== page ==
The barriers will fade away. Collaboration will become second nature. Automation will become ingrained in our lives, so omnipresent as to become virtually invisible.
Angels and Accelerators
The robot space is populated by passionate advocates, evangelists if you will. Some self-proclaimed. They nurture those all-important collaborations. Robot evangelists like Andra Keay are on the forefront of a powerful force.
Keay is Managing Director of Silicon Valley Robotics (SVR) in Pleasanton, California, a nonprofit industry group launched in 2010 by an alliance of Bay Area robotics companies, including founding members Adept Technology, Bosch, SRI International, and Willow Garage.
“Silicon Valley Robotics is very diverse,” says Keay. “We’re spread out across so many different verticals, and the companies range in size incredibly. We have one of the largest robotics companies in the world with Intuitive Surgical and we have many small start-ups.”
“There is so much that has happened in the last 10 years in terms of developing an ecosystem for start-ups,” she says. “We’re seeing more accelerators open with a focus on hardware and even specifically on robotics. Qualcomm and Techstars have just opened a robotics accelerator and it’s not the first one to focus on robotics. Back in 2012, there were only two hardware accelerators, and in two years approximately 15 others have opened. That’s huge!”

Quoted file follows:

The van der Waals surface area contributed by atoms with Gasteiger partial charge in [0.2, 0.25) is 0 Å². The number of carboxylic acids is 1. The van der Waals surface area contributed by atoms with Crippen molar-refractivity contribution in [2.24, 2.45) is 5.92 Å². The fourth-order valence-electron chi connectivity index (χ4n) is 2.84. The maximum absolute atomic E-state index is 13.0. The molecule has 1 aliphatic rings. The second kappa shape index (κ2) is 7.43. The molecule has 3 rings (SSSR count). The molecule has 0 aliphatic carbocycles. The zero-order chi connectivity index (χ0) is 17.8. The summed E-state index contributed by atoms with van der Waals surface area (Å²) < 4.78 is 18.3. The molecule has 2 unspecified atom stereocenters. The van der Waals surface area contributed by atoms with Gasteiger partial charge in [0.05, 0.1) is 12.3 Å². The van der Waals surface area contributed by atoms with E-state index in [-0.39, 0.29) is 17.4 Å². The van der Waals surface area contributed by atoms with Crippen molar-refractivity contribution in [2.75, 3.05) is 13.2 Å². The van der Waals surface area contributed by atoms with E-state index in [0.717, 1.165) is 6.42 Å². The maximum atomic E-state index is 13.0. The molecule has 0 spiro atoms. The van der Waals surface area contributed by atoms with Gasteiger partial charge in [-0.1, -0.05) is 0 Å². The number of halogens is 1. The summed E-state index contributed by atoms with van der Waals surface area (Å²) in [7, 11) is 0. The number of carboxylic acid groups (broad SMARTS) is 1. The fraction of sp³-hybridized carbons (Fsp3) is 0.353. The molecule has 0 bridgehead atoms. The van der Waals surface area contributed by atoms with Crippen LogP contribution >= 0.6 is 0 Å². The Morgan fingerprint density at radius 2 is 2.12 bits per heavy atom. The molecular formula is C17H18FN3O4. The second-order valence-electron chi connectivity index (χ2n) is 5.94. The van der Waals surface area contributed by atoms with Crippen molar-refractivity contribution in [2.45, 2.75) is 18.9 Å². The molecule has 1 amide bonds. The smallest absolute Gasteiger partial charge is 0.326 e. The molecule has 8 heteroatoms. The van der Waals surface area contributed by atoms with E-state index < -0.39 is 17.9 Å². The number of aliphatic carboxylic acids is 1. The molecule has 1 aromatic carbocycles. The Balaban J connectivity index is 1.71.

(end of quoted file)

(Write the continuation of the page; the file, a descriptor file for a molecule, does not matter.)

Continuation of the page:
She credits this phenomenon to small-batch manufacturing, rapid prototyping, crowdfunding, and angel investors, all making it easier to launch a robotics start-up.
Keay wears many hats. She is Director of Industry & Start-up Relations at Robohub.org, a global site for news and views on robotics; founder of Robot Launchpad, a global robotics start-up competition; and cofounder of Robot Garden, a family-friendly community workshop promoting robotics and STEAM (science, technology, engineering, arts and math). Growing up in Australia, she says her fascination with technology began early in childhood.